• High time and effort cost
  • Sensitive to changes

There is no one correct way to group information. Different companies, different information, different use cases, and a different result in the end. But in most cases users (stewards) already know the answer. Because information already has been grouped many times, in different documents, other tools etc. So, we just only need to talk to people and the answers will be found shortly.

Stewardship Concept

Data Grouping is the first step. But before we will import this information to DGC and govern it there, we have to also consider company organization structure, ownership/stewardship model, existing processes, and of course the specifics of DGC tool, because all of this will have an impact of the effectiveness of the data governance in the end.

So, considering all this we can define three common approaches for Data Governance Structure – Centralised, Decentralised, and Federated.

Centralized

Works well for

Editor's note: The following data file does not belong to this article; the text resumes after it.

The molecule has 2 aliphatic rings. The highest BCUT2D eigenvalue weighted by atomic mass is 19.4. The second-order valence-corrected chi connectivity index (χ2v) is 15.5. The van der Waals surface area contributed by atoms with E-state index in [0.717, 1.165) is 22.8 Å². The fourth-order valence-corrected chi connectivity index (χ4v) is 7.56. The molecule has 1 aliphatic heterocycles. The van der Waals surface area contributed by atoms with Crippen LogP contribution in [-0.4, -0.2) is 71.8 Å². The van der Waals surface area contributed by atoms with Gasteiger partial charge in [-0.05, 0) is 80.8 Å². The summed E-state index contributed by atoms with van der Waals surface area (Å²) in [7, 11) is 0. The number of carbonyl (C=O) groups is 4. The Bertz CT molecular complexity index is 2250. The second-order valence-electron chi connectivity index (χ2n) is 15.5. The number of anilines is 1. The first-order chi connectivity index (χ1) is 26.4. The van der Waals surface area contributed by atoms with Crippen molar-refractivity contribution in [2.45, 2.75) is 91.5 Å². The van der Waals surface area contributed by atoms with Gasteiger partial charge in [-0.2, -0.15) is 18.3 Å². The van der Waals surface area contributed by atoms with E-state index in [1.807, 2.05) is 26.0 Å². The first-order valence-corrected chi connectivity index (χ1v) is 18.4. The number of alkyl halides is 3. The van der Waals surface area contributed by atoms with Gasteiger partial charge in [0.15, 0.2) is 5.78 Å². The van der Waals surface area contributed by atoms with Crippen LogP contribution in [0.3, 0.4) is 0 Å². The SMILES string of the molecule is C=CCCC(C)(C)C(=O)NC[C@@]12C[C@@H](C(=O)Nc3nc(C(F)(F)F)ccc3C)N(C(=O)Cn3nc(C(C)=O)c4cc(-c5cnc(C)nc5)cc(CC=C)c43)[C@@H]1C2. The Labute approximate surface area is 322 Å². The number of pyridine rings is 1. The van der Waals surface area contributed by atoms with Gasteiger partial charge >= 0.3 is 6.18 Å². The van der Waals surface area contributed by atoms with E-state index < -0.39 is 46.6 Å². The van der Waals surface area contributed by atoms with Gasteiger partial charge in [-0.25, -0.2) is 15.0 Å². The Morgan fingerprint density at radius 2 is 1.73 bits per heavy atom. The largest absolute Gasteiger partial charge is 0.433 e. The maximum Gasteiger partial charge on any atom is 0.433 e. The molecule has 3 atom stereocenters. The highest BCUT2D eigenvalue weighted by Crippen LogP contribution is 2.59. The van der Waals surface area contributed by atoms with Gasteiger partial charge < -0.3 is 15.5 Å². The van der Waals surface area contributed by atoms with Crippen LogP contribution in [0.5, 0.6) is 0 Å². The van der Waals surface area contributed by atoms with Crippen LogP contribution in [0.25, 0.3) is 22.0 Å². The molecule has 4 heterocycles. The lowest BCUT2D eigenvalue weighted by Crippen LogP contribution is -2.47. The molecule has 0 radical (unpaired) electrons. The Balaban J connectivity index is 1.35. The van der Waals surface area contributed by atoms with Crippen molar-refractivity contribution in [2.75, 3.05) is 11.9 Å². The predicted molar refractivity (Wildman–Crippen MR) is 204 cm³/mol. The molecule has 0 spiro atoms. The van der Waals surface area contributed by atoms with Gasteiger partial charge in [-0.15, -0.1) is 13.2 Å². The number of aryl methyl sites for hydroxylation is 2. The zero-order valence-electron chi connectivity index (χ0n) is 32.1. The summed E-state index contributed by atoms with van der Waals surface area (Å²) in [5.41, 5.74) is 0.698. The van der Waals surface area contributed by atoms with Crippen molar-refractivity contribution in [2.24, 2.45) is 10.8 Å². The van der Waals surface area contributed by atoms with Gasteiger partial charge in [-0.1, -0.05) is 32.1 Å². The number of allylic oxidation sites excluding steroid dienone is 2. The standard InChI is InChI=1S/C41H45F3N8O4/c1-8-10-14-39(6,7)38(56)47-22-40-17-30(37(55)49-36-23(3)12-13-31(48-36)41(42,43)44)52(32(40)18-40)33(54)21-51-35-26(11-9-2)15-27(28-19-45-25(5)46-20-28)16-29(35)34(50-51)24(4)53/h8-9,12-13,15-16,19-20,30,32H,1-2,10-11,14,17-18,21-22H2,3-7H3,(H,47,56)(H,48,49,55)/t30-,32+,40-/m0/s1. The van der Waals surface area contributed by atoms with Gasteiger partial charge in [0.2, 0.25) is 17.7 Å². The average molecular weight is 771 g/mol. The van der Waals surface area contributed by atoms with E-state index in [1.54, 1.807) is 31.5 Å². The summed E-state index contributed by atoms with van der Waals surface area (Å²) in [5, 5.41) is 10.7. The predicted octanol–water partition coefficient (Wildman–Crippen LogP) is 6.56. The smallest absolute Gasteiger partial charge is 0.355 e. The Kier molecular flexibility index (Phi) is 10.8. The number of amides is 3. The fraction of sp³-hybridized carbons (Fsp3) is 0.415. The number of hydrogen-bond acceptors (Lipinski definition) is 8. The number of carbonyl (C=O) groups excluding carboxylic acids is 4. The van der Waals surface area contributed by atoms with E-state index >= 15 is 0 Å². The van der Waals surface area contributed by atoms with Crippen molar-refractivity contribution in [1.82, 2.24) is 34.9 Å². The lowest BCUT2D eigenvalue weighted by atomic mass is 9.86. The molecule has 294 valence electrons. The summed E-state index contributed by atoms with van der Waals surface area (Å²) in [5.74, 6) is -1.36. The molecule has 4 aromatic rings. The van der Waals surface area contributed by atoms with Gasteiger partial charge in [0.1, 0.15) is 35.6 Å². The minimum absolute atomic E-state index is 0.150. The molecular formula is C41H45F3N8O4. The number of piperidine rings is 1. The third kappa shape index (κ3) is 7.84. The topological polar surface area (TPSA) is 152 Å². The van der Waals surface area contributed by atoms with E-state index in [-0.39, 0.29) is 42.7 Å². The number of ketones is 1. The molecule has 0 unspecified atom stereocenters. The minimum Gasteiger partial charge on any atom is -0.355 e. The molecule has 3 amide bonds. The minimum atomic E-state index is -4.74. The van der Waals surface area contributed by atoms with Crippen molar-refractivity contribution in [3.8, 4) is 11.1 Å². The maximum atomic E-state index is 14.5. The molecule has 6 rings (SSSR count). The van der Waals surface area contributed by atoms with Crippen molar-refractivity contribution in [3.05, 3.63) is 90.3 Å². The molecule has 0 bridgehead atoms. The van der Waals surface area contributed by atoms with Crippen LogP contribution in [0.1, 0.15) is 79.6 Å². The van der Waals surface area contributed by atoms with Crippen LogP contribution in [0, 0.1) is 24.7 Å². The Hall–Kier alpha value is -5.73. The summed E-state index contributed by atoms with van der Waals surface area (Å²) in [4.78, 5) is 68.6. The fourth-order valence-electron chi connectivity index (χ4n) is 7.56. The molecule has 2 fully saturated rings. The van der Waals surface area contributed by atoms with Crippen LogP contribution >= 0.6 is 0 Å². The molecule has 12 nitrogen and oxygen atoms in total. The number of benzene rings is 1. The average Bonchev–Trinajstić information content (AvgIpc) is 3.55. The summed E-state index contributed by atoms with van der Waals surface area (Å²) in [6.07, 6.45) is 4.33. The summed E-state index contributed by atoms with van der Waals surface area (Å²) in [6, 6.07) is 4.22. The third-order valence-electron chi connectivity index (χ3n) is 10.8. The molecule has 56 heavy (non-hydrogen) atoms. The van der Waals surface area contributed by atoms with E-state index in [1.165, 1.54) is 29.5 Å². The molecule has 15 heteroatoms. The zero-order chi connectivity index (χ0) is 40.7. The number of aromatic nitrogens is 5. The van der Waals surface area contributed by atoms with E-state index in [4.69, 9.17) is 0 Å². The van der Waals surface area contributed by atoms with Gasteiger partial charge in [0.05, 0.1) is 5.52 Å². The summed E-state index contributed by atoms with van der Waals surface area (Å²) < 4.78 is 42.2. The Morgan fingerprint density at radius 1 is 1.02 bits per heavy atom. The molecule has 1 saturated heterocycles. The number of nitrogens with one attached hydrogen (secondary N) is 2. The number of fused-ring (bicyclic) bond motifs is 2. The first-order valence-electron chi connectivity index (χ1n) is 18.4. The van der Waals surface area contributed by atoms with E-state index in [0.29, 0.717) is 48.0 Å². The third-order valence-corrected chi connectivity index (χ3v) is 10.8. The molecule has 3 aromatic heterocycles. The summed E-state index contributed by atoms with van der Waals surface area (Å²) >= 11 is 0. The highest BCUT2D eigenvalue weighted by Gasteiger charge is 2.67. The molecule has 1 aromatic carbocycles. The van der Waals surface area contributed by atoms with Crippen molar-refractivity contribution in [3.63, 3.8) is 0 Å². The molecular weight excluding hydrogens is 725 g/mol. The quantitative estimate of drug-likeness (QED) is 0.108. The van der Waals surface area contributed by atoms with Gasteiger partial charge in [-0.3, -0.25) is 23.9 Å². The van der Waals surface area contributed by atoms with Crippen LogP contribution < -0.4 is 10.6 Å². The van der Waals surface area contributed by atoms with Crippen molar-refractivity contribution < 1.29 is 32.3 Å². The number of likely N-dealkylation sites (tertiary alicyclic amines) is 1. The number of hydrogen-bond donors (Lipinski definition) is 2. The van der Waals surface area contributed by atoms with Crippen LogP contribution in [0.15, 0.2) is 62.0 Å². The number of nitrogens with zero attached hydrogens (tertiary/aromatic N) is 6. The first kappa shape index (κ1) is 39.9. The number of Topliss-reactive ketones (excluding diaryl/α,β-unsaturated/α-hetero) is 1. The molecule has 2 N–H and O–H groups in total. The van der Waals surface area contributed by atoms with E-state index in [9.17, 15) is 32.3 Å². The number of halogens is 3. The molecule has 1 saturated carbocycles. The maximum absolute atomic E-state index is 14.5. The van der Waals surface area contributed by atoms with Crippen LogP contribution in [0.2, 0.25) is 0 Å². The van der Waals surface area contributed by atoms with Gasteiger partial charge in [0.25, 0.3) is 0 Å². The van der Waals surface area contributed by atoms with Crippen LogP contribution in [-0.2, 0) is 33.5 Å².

• a single organization at the corporate level
  • small to medium businesses with a limited number of business lines

Pros

Cons

  • Rapid problem resolution
  • High resource efficiency
  • “Guarantees” global visibility
  • High levels of standards enforcement
  • High level of rule automation leading to data quality
  • Larger prioritization queue
  • Local dependencies on central group (e.g., time zones)
  • Can be bureaucratic and taking too much time to get things done
  • Perceived as being cumbersome versus agile
  • Has a tendency to be perceived as communicating versus collaborative
Centralized Generic Approach

Centralized Generic Approach – the simplest flat structure with one community and domains which are centrally managed. Every domain is configured for assets of the particular type(s) and stores all assets of this type across the organization.

Specifics:

  • Roles assignments will have to be micromanaged – all permissions will be defined on the asset level.
  • Restrictions on workflow assignments – it won’t be possible to apply different processes (i.e. “Legal Business Term Approval”, “Finance Business Term Approval”) to the same asset types (“Business Term”) if they will be stored in the same Domain.

Example

Centralized Segregated Approach